Feeling like I was finally getting close with my draft, I realized I had overlooked a crucial step: critiquing. And considering I'd also registered for a writer's conference at the end of January and paid extra to have consultation and advance reading appointments with agents, I was suddenly VERY motivated to get my draft done. But I didn't know any other writers in real life, so I reached out to the writers I knew online. And let me tell you–having someone to bounce ideas off of and get constructive criticism from is priceless. I didn't finish my draft but I made more progress in that one month then I had in six months on my own.
Soooooooooooo close I can smell it
Armed with two more critique partners–who are absolutely amazing–and with my deadline getting closer by the minute I pushed myself harder this month than any other. I'm still not done–despite a valiant effort–but I'm really close. And I've gotten enough positive feedback to back me up on that. I'm still not thrilled with some of the murky middle chapters, but hopefully over the next few weeks–with the help of my CP's–I will get them cleaned up and start querying in February (who knows, maybe one of the agents I meet at the conference in Jan. will like it). That's the current plan, anyway. But I also believe the worst thing I can do is query before I'm really ready, so if it's not right I'll wait until it is.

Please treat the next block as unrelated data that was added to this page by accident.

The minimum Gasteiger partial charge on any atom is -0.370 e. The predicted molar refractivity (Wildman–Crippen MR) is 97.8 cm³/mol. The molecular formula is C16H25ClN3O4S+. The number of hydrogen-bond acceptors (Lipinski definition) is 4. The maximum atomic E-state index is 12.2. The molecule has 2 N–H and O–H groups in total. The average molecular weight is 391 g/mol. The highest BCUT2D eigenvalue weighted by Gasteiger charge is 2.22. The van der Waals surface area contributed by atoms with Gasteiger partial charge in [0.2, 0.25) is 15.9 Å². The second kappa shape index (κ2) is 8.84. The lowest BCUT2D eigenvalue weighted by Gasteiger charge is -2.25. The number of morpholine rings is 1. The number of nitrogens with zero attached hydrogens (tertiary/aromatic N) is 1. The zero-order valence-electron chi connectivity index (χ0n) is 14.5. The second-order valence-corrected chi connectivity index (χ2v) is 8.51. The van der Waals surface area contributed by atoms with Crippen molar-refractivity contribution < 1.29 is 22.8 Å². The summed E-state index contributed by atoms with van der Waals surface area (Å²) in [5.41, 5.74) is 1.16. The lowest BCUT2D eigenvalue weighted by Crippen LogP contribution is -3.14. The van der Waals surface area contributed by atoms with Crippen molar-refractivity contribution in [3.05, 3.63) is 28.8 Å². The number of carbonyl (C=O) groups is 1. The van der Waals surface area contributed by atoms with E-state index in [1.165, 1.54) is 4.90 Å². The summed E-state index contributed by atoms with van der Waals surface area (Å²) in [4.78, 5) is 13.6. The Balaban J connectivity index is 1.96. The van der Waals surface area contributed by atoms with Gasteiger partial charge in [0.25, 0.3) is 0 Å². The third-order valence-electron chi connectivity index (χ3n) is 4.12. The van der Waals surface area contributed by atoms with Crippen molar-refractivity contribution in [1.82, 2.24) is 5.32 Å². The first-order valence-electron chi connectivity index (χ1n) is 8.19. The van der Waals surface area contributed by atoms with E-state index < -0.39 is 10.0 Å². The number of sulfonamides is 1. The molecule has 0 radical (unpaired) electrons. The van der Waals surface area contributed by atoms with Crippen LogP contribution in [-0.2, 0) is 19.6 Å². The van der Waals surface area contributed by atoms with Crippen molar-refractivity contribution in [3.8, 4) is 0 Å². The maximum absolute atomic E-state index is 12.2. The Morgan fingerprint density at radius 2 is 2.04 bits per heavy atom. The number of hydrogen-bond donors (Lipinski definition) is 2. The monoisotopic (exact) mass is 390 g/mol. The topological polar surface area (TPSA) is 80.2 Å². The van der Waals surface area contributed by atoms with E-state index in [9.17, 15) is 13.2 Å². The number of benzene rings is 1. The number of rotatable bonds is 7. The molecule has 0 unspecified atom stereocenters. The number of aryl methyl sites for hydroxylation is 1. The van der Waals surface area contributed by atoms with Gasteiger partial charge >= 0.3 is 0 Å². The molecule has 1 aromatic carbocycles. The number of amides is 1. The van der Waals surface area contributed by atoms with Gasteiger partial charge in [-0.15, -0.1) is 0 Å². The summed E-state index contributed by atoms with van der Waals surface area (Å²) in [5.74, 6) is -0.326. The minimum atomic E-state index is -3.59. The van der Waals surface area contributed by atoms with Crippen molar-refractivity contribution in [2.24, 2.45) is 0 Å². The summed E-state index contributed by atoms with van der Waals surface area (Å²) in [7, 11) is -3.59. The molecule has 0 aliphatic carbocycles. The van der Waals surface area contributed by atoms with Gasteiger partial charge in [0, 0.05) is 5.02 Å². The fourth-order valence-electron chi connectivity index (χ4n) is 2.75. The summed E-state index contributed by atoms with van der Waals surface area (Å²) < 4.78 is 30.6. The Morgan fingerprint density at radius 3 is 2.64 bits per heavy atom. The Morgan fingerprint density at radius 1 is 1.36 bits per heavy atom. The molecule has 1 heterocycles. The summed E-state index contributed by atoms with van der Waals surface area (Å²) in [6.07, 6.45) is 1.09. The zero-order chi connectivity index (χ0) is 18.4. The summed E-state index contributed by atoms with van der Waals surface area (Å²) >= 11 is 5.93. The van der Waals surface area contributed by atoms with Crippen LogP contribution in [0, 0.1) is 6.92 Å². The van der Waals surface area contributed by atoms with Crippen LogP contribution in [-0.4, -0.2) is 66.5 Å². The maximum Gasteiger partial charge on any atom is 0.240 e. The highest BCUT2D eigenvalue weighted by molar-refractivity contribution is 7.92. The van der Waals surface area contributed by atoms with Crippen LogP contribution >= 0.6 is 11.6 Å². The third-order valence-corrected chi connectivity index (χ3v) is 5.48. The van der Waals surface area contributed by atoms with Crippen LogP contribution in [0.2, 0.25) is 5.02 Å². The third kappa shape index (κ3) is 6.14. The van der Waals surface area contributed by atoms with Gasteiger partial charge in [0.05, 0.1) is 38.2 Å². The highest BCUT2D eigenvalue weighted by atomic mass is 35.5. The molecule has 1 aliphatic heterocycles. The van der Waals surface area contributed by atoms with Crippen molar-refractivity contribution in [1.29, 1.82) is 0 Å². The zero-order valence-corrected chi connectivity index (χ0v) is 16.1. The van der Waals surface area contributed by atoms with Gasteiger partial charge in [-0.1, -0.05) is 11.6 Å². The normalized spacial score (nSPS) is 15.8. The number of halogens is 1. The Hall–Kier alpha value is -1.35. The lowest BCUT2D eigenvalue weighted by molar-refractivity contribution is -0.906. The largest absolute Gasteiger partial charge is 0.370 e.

So that's it–my crazy year in writing. It certainly had its ups and downs. But I've also come a long way. And now that I'm finally on track, here's hoping 2010 will be the year I land my agent and sell my book–even if that means I'll have fulfill my horrifying deals with you guys and post humiliating vlogs and youtube clips.

I hope you'll stick around to find out!